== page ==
When we got there, we went straight to the visitors center, where I talked to a nice ranger.  He showed me some hikes, including a shady path by the river, down by the old town part, but he recommended a hike through what used to be a farm.  It started right behind the visitors center, so you didn't have to take the shuttle bus down to the town or anything.  It was only 2.2 miles, and there were some cannons, an overlook to the river, and some Civil War-era trenches, so it seemed like a good bet.

Before embarking on the hike, we ate lunch at the nice picnic area at the end of the parking lot.  it was shady, with a lot of picnic tables, so it was nice!
Then we started off on our hike.  The first part was through some woods, by a stream, and it was pretty.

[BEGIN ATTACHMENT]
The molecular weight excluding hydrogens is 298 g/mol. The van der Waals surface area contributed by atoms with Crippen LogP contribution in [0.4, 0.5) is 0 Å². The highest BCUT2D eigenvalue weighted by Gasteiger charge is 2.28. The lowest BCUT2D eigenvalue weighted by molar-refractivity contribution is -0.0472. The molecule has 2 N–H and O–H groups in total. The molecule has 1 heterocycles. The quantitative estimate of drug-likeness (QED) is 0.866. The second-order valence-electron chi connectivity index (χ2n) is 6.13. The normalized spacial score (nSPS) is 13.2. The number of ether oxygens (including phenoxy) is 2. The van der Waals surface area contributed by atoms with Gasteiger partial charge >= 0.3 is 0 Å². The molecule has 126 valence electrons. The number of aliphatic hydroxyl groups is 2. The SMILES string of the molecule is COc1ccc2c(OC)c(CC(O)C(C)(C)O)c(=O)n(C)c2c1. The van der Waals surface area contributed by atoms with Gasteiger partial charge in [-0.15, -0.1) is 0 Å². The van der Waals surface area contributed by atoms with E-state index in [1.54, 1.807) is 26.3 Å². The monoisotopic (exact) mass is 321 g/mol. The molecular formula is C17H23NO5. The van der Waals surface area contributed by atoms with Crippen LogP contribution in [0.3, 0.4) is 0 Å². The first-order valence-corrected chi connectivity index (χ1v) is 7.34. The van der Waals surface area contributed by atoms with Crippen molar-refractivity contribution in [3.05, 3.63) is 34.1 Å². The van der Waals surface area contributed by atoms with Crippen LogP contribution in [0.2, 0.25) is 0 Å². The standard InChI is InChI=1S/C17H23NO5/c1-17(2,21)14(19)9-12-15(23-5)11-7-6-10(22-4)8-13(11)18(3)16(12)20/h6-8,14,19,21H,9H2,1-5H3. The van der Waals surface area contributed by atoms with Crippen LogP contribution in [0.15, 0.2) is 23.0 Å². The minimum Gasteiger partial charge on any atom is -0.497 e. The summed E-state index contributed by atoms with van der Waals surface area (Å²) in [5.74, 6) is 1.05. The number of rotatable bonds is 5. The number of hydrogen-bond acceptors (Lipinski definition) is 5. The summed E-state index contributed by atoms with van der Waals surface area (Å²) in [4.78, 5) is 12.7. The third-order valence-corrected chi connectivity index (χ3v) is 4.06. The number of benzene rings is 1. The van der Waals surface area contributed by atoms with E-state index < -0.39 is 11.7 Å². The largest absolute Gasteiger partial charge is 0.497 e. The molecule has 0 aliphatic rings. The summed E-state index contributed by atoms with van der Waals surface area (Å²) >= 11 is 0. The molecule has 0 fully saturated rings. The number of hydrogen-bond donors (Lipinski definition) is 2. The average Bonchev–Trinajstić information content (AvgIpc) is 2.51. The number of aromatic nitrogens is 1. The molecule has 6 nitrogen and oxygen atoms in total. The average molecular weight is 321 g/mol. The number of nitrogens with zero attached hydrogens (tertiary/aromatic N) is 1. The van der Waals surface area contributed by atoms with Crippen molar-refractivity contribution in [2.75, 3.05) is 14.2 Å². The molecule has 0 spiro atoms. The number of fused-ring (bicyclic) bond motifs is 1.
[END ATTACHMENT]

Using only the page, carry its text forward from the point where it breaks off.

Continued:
The next part was well, through what used to be a farm!  It was not so much a hike as a stroll down a gravel road running through fields, though, and it was soooo hot and sunny!  We were looking for shade wherever we could find it!  We did go look at the cannons, which were replicas, the ranger said.
After the cannons, Faith and Micah really lagged behind.  I had Drew in the backpack, but I was thinking I should have put him in the front pack on someone else and put Micah in the backpack, LOL.  Maybe Micah will be an entymologist or something--he is fascinated with bugs!  When he gets tired, he stops and points out every. single. bug. he sees on the ground.  With the field next to us, there were TONS of butterflies, grasshoppers, dragonfly-type bugs, huge ants, etc. on the path, and I thought we would never get to the shade, which was where the overlook was.  But eventually even Micah and Faith made it!  It was a beautiful view!